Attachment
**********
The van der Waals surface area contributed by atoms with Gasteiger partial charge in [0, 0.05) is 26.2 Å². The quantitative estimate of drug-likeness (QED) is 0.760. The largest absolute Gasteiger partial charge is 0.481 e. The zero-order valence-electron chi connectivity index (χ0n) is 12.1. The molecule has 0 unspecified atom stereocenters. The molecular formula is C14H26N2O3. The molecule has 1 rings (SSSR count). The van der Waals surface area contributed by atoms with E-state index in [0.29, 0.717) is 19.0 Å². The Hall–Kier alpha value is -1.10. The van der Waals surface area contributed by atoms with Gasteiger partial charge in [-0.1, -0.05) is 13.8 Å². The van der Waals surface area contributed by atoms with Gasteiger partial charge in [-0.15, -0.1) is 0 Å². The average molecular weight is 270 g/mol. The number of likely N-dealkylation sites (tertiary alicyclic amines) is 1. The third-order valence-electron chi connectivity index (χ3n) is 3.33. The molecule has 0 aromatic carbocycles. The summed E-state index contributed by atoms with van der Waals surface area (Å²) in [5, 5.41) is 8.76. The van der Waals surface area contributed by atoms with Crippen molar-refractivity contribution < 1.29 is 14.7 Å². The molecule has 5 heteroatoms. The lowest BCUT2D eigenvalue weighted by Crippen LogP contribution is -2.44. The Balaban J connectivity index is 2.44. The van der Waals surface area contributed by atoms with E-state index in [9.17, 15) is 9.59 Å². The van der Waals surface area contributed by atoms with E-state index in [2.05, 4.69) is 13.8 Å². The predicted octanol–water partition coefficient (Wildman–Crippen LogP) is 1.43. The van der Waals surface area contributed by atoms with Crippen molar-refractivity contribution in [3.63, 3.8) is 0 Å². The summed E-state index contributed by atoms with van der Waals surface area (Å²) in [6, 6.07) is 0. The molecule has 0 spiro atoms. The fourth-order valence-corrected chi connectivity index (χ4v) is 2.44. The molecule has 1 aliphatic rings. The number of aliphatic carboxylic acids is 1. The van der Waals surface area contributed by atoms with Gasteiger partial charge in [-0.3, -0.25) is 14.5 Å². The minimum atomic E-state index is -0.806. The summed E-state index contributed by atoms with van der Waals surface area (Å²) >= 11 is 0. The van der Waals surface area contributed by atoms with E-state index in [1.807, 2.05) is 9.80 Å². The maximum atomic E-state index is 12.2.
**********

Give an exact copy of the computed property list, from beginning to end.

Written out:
The van der Waals surface area contributed by atoms with Gasteiger partial charge in [0, 0.05) is 26.2 Å². The quantitative estimate of drug-likeness (QED) is 0.760. The largest absolute Gasteiger partial charge is 0.481 e. The zero-order valence-electron chi connectivity index (χ0n) is 12.1. The molecule has 0 unspecified atom stereocenters. The molecular formula is C14H26N2O3. The molecule has 1 rings (SSSR count). The van der Waals surface area contributed by atoms with E-state index in [0.29, 0.717) is 19.0 Å². The Hall–Kier alpha value is -1.10. The van der Waals surface area contributed by atoms with Gasteiger partial charge in [-0.1, -0.05) is 13.8 Å². The van der Waals surface area contributed by atoms with Gasteiger partial charge in [-0.15, -0.1) is 0 Å². The average molecular weight is 270 g/mol. The number of likely N-dealkylation sites (tertiary alicyclic amines) is 1. The third-order valence-electron chi connectivity index (χ3n) is 3.33. The molecule has 0 aromatic carbocycles. The summed E-state index contributed by atoms with van der Waals surface area (Å²) in [5, 5.41) is 8.76. The van der Waals surface area contributed by atoms with Crippen molar-refractivity contribution < 1.29 is 14.7 Å². The molecule has 5 heteroatoms. The lowest BCUT2D eigenvalue weighted by Crippen LogP contribution is -2.44. The Balaban J connectivity index is 2.44. The van der Waals surface area contributed by atoms with E-state index in [9.17, 15) is 9.59 Å². The van der Waals surface area contributed by atoms with E-state index in [2.05, 4.69) is 13.8 Å². The predicted octanol–water partition coefficient (Wildman–Crippen LogP) is 1.43. The van der Waals surface area contributed by atoms with Crippen molar-refractivity contribution in [3.63, 3.8) is 0 Å². The summed E-state index contributed by atoms with van der Waals surface area (Å²) in [6, 6.07) is 0. The molecule has 0 spiro atoms. The fourth-order valence-corrected chi connectivity index (χ4v) is 2.44. The molecule has 1 aliphatic rings. The number of aliphatic carboxylic acids is 1. The van der Waals surface area contributed by atoms with Gasteiger partial charge in [-0.3, -0.25) is 14.5 Å². The minimum atomic E-state index is -0.806. The summed E-state index contributed by atoms with van der Waals surface area (Å²) >= 11 is 0. The van der Waals surface area contributed by atoms with E-state index in [1.807, 2.05) is 9.80 Å². The maximum atomic E-state index is 12.2.